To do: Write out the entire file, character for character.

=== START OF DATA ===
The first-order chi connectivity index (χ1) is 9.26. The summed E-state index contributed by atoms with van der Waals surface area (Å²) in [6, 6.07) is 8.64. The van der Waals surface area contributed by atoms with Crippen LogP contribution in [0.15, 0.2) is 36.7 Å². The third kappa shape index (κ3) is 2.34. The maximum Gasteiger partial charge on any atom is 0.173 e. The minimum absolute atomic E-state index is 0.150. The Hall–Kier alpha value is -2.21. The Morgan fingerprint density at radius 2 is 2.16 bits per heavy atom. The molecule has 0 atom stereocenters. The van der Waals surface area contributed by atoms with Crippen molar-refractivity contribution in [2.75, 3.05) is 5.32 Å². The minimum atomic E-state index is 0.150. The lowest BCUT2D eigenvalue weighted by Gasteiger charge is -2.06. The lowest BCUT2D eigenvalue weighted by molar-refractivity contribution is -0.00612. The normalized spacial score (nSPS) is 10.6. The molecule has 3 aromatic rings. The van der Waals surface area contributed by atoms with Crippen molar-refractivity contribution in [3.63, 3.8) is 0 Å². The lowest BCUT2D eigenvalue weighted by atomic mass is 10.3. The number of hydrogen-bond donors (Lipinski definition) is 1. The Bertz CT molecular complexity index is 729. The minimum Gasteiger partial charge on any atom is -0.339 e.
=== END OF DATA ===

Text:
The first-order chi connectivity index (χ1) is 9.26. The summed E-state index contributed by atoms with van der Waals surface area (Å²) in [6, 6.07) is 8.64. The van der Waals surface area contributed by atoms with Crippen LogP contribution in [0.15, 0.2) is 36.7 Å². The third kappa shape index (κ3) is 2.34. The maximum Gasteiger partial charge on any atom is 0.173 e. The minimum absolute atomic E-state index is 0.150. The Hall–Kier alpha value is -2.21. The Morgan fingerprint density at radius 2 is 2.16 bits per heavy atom. The molecule has 0 atom stereocenters. The van der Waals surface area contributed by atoms with Crippen molar-refractivity contribution in [2.75, 3.05) is 5.32 Å². The minimum atomic E-state index is 0.150. The lowest BCUT2D eigenvalue weighted by Gasteiger charge is -2.06. The lowest BCUT2D eigenvalue weighted by molar-refractivity contribution is -0.00612. The normalized spacial score (nSPS) is 10.6. The molecule has 3 aromatic rings. The van der Waals surface area contributed by atoms with Crippen molar-refractivity contribution in [3.63, 3.8) is 0 Å². The lowest BCUT2D eigenvalue weighted by atomic mass is 10.3. The number of hydrogen-bond donors (Lipinski definition) is 1. The Bertz CT molecular complexity index is 729. The minimum Gasteiger partial charge on any atom is -0.339 e.